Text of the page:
Today kicks off a brand new series here at Raspberry Creative and it’s all about wedding stationery etiquette. In this series, I hope to cover all the topics to help you create the perfect wedding stationery package, without any stress and free of costly mistakes.
To start our Etiquette Series, today I want to talk all about the most common grammar mistakes when it comes to wedding invitations. Before we get into the specifics, let me say just one thing.
I’ll be repeating that statement several times throughout this series. Now, let’s get on to today’s topic, grammar.
When I look back to my middle and high school years, I can so clearly remember all of my English teachers. I’m not sure why. I didn’t necessarily enjoy English but I realize now that what they were teaching was SO important to our adult lives. I wish I had taken it more seriously.
I’ve gotten more and more lazy over the years and I’m definitely FAR from perfect. I overuse commas, I write run-on sentences far too often, and yet there are still things that drive me insane when it comes to grammar. Things like misusing words (there, their, they’re), people using “seen” instead of “saw”. I could go on and on.
Because it’s easy to make these mistakes, I thought today would be a good day to kick this series off with some really helpful information. The list I’ve compiled today of common grammar mistakes are ones I see the most often.
I literally see this mistake every day and even from people calling themselves stationery designers! When you are referring to invitations or paper goods, it is spelled stationEry. When you are referring to something that isn’t moving, it’s stationAry.
I’ve gotten into some strong conversations with brides a handful of times over this topic so let me set the record straight right here. If you choose to spell out your wedding year on your wedding invitation (two thousand twenty-two), there should NOT be an “and” or any other punctuation in there (two thousand and twenty-two).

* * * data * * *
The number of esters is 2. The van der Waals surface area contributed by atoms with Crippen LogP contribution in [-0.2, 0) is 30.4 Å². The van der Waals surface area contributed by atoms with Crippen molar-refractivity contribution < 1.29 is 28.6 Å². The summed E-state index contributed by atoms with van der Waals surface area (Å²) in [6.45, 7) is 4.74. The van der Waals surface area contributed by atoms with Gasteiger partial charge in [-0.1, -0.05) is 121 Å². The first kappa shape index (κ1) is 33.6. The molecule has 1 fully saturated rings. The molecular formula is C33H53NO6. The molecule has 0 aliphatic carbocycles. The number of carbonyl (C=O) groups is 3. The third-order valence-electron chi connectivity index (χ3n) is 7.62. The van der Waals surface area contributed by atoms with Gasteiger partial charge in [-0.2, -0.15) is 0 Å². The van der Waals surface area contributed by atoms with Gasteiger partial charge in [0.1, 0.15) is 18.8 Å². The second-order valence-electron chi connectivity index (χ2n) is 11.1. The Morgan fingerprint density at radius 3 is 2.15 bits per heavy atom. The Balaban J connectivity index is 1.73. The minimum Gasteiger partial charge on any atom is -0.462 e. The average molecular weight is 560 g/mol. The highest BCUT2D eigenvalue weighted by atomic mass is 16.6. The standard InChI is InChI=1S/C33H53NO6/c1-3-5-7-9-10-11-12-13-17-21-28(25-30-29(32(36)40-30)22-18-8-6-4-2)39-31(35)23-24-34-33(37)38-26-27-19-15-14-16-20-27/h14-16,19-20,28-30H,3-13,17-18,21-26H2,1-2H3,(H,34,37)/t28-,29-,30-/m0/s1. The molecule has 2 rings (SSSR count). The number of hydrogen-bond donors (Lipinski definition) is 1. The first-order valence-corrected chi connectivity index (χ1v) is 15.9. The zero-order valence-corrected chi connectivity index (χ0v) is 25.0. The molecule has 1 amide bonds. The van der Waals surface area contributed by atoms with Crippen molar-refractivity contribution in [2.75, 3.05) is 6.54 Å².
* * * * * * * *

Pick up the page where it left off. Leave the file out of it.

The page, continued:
RSVP stands for the French phrase “repondez, s’il vous plait” which literally in English means “respond, if you please” or more simply “please reply”. So, if you have a sentence on your response card that says something like “please RSVP by October 1st” it is redundant and doesn’t make sense.
“Honour” and “Favour” are the British spelling of “honor” and “favor” and either are acceptable. Most often it comes down to personal preference with the added “u” typically being reserved for more formal or traditional invitations. “Honour” and “Favour” are also traditionally the recommended spelling for wedding ceremonies held in a house of worship.
For the majority of couples, if they have an accommodations card or details card, they are providing hotel accommodation information to their guests in the form of a list of hotels with a block of rooms set aside for their wedding. In just about every situation, a sentence similar to “A block of rooms has been reserved for our wedding.” It is proper to use HAS vs. the word “HAVE” because you are referring to the single block, not multiple rooms.
Generally, for your ceremony, you walk down an aisle, not an isle. An “aisle” is a passageway between rows of seats that is found in churches, airplanes, auditoriums, etc. An “isle” is a small island.
A “Fiancé”, with one “E” refers to a man who is engaged to be married. A “fiancée”, with two “e’s”, is a woman who is engaged to be married. They are pronounced exactly the same. How’s that one for confusing? “